Making a pass at Stelvio

Today must be a rest day as it is absolutely throwing it down – so what a good opportunity to tell you about a pass or three that we’ve enjoyed over the last couple of days.

I’d been thinking that I should do an advanced cornerning course.  Phil did one at Mallory Park and raved about it.  I think I’ve just done one but this time it was a ‘learning on the job’ experience!

For those not aware, Stelvio is a mountain pass in northern Italy at 2 and a half thousand metres above sea level  It’s the highest paved mountain pass in the Eastern Apls.  The original road was built in 1820-25 and has changed very little since.  One report has it that there are 75 hairpin turns – trust me it felt like much more.

Now, 75 hairpin turns for a novice like me is a challenge enough, but lets throw in some heavy rain shall we just to spice it up a bit?  Mmmm.  We have made progress to the start of the pass having ridden from Ingolstadt to Seefeld.  All the roads are much more interesting and varied anyway so there were some good ‘preparation’ runs that reminded you about cornering after the long straight roads of Sweden and parts of Germany.  It has started wet in Ingolstadt but then it had brightened up and dried out so by the time we stopped for a quick coffee and sandwich just prior to the start of the pass, it was looking very positive.  Mind you, during the course of the pit stop there were some interesting observations that put just a little bit of pressure on…

  • two blokes having done the pass with mud up their suits – clearly having had a bit of time up close and personal with the road surface
  • one bloke dropping the bike just in the car park
  • the story from two Norwegian lads of a bloke who panicked on a hairpin when confronted with a car coming in the opposite direction who went over the front of his bike.  Luckily only a broken finger but the bike had to be shipped back to Germany as it was ‘broken’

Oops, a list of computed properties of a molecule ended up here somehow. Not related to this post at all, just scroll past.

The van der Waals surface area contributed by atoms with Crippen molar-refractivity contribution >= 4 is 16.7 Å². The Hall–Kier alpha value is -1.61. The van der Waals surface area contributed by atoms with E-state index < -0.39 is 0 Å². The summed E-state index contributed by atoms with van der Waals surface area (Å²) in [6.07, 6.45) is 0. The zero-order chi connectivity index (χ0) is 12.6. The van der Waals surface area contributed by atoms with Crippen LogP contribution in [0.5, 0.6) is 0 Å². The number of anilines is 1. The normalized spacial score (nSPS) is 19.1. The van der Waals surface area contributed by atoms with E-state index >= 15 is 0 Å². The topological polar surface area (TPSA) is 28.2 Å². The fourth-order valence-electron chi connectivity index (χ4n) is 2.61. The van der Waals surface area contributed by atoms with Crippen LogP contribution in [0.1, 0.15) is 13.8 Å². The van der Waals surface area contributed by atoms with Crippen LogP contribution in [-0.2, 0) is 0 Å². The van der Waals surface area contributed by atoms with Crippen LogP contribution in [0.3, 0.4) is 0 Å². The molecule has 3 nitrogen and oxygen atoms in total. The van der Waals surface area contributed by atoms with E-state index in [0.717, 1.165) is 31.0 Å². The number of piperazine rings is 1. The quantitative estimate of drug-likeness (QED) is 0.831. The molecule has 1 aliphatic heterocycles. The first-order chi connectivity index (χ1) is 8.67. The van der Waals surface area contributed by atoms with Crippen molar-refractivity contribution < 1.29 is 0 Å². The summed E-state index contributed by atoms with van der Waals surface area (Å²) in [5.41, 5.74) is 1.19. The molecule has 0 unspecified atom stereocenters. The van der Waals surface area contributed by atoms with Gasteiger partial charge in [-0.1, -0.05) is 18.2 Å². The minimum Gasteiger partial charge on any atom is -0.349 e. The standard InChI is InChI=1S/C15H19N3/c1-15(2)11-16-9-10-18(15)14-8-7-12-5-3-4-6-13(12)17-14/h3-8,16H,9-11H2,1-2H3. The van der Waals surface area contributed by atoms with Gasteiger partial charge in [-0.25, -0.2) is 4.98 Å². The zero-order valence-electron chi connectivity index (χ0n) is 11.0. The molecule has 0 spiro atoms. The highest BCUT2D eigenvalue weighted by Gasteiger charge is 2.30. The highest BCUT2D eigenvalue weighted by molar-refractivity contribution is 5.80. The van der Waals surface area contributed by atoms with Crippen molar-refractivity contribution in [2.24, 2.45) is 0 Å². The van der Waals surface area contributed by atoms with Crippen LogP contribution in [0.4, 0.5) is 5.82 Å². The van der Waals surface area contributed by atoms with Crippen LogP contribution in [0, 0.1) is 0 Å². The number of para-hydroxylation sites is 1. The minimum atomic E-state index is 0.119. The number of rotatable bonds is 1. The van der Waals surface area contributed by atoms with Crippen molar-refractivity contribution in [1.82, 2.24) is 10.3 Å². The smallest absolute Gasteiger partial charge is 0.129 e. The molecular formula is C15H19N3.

• gulp

Well, me thinks, we’ll just take our time and it will be fine – a least its dry.

Then a look up the mountain suggests a growing mass of cloud.  Maybe we should get a move on, I suggest, (after I’ve just been to the loo again).

Off we set.   Initially very scenic and fun but the roads soon get narrower and the bends get tighter.  Then it started to rain – a lot.  Great.  Ah well, this is where two items really came into their own – the new TKC70 tyres and the Sena intercomms really repaid the investment – thank goodness Tim had resolved the broken headset issue on the headset the week previously.  We soon got into a routine of Tim leading and being able to give confidence by letting me know when anything was coming so I could adjust speed, positioning or just wait accordingly.  Clearly, he wasn’t able to see all of the time himself so it wasn’t just about relying on that instruction, it was very much about learning to anticipate the corner, look through it but, most importantly of all, keep a good momentum.  Loads of corners needed first gear and were so close to each other you didn’t always get up into second – especially given the wet surface.

Finally the sumit was reached – and then it was down the other side.  On the descent into Bormio, you can see the road winding down for miles – one of the most amazing sights I can tell you – but quite daunting too.

Oh shit Stelvio Pass!!
Oh shit Stelvio Pass!!

Finally we made it down and it felt great!  Not a bad day at the office after all.

When you’ve done one pass…

Amazingly, Stelvio is probably the most talked about pass, but there are lots more (obviously) and we enjoyed a couple more the following day.  One, which was a lot more sweeping and perhaps more enjoyable as a result, was the Passo di Tonale  – only at a mere 1,800 m this time (yawn) – and then the Passo Gavia which we rewarded ourselves with a nice coffee afterwards – but only after enthusiastic photo taking by an Italian biker on a Aprilia who loved the fact that we were Brits abroad on our bikes.  There were photos of Tim and then him and Tim and then him, his wife and me with Tom – all very exciting clearly.

Passo Gavia
Passo Gavia

There was another pass to follow through the Dolomiti valley which was, by now, feeling almost easy (not) and that time, I needed a beer at the end, but thankfully only one as there was another pass to come before finally encountering the most gorgeous view of Lake Garda.  Not a bad set of learning exercises today – should sleep well tonight!

First glimpse of Lake Garda
First glimpse of Lake Garda

2 thoughts on “Making a pass at Stelvio

  1. Really enjoying this Helen. I am living life vicariously through your mountain pass descriptions which are definitely brightening up a dull, very rainy day in Cornwall. Love the expression on your face at the Stelvio Pass! Laura x


  2. Great to read about your experiences on the passes, sounded a great time (great fun on a push bike too). Hope you liked lake Garda as much as we did and look forward to your next instalments. Safe safe xxxx


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